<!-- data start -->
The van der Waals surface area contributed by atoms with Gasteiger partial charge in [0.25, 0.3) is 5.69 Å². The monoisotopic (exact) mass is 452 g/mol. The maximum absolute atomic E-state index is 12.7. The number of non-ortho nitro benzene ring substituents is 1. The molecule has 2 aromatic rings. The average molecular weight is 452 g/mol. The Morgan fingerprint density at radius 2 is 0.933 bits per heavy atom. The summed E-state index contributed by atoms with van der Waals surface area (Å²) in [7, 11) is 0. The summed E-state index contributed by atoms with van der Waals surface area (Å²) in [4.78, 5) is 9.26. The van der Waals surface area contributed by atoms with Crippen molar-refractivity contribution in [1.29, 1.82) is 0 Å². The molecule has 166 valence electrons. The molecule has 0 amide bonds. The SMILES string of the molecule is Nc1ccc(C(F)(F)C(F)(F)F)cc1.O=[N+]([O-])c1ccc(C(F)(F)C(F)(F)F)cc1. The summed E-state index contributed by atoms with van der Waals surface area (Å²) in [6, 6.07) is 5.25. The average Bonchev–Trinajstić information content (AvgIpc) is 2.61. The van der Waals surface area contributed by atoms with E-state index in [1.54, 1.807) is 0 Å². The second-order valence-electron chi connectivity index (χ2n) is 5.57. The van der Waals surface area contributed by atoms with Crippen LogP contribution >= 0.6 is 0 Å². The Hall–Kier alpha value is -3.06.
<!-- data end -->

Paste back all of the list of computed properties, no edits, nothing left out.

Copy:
The van der Waals surface area contributed by atoms with Gasteiger partial charge in [0.25, 0.3) is 5.69 Å². The monoisotopic (exact) mass is 452 g/mol. The maximum absolute atomic E-state index is 12.7. The number of non-ortho nitro benzene ring substituents is 1. The molecule has 2 aromatic rings. The average molecular weight is 452 g/mol. The Morgan fingerprint density at radius 2 is 0.933 bits per heavy atom. The summed E-state index contributed by atoms with van der Waals surface area (Å²) in [7, 11) is 0. The summed E-state index contributed by atoms with van der Waals surface area (Å²) in [4.78, 5) is 9.26. The van der Waals surface area contributed by atoms with Crippen molar-refractivity contribution in [1.29, 1.82) is 0 Å². The molecule has 166 valence electrons. The molecule has 0 amide bonds. The SMILES string of the molecule is Nc1ccc(C(F)(F)C(F)(F)F)cc1.O=[N+]([O-])c1ccc(C(F)(F)C(F)(F)F)cc1. The summed E-state index contributed by atoms with van der Waals surface area (Å²) in [6, 6.07) is 5.25. The average Bonchev–Trinajstić information content (AvgIpc) is 2.61. The van der Waals surface area contributed by atoms with E-state index in [1.54, 1.807) is 0 Å². The second-order valence-electron chi connectivity index (χ2n) is 5.57. The van der Waals surface area contributed by atoms with Crippen LogP contribution >= 0.6 is 0 Å². The Hall–Kier alpha value is -3.06.